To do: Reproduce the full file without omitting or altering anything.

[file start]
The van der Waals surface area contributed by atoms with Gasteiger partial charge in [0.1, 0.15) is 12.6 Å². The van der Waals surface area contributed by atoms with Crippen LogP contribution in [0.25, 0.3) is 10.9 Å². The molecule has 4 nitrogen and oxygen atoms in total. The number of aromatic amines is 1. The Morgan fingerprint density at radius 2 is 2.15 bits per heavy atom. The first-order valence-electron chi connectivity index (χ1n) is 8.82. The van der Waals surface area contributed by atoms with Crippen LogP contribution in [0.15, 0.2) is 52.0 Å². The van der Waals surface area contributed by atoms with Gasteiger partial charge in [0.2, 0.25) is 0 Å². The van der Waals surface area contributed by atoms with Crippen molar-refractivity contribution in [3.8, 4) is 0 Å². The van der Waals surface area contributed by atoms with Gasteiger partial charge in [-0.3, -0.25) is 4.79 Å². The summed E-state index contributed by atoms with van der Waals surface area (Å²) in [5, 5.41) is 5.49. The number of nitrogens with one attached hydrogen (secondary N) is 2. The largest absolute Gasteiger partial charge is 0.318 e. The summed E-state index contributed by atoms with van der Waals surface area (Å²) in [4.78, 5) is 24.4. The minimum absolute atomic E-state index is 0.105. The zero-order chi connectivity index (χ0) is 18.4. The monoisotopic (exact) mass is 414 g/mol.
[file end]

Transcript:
The van der Waals surface area contributed by atoms with Gasteiger partial charge in [0.1, 0.15) is 12.6 Å². The van der Waals surface area contributed by atoms with Crippen LogP contribution in [0.25, 0.3) is 10.9 Å². The molecule has 4 nitrogen and oxygen atoms in total. The number of aromatic amines is 1. The Morgan fingerprint density at radius 2 is 2.15 bits per heavy atom. The first-order valence-electron chi connectivity index (χ1n) is 8.82. The van der Waals surface area contributed by atoms with Crippen LogP contribution in [0.15, 0.2) is 52.0 Å². The van der Waals surface area contributed by atoms with Gasteiger partial charge in [0.2, 0.25) is 0 Å². The van der Waals surface area contributed by atoms with Crippen molar-refractivity contribution in [3.8, 4) is 0 Å². The van der Waals surface area contributed by atoms with Gasteiger partial charge in [-0.3, -0.25) is 4.79 Å². The summed E-state index contributed by atoms with van der Waals surface area (Å²) in [5, 5.41) is 5.49. The number of nitrogens with one attached hydrogen (secondary N) is 2. The largest absolute Gasteiger partial charge is 0.318 e. The summed E-state index contributed by atoms with van der Waals surface area (Å²) in [4.78, 5) is 24.4. The minimum absolute atomic E-state index is 0.105. The zero-order chi connectivity index (χ0) is 18.4. The monoisotopic (exact) mass is 414 g/mol.